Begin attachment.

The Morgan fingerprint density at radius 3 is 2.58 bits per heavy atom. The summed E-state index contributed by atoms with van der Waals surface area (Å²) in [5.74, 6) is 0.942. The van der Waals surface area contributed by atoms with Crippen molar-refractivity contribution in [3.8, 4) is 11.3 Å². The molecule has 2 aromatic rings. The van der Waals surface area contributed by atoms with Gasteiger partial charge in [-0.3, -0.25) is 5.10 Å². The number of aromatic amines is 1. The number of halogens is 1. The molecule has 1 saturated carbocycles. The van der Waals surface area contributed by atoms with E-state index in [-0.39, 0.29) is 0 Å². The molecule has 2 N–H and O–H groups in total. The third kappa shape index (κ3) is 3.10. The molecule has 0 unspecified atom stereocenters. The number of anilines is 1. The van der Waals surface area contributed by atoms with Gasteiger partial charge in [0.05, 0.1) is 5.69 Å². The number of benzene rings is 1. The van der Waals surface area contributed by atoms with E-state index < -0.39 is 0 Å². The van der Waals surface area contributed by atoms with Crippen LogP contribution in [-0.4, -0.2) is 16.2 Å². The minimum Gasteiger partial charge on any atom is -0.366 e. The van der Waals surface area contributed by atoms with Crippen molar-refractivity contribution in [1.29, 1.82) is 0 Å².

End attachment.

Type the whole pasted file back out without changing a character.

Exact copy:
The Morgan fingerprint density at radius 3 is 2.58 bits per heavy atom. The summed E-state index contributed by atoms with van der Waals surface area (Å²) in [5.74, 6) is 0.942. The van der Waals surface area contributed by atoms with Crippen molar-refractivity contribution in [3.8, 4) is 11.3 Å². The molecule has 2 aromatic rings. The van der Waals surface area contributed by atoms with Gasteiger partial charge in [-0.3, -0.25) is 5.10 Å². The number of aromatic amines is 1. The number of halogens is 1. The molecule has 1 saturated carbocycles. The van der Waals surface area contributed by atoms with E-state index in [-0.39, 0.29) is 0 Å². The molecule has 2 N–H and O–H groups in total. The third kappa shape index (κ3) is 3.10. The molecule has 0 unspecified atom stereocenters. The number of anilines is 1. The van der Waals surface area contributed by atoms with Gasteiger partial charge in [0.05, 0.1) is 5.69 Å². The number of benzene rings is 1. The van der Waals surface area contributed by atoms with E-state index < -0.39 is 0 Å². The van der Waals surface area contributed by atoms with Crippen LogP contribution in [-0.4, -0.2) is 16.2 Å². The minimum Gasteiger partial charge on any atom is -0.366 e. The van der Waals surface area contributed by atoms with Crippen molar-refractivity contribution in [1.29, 1.82) is 0 Å².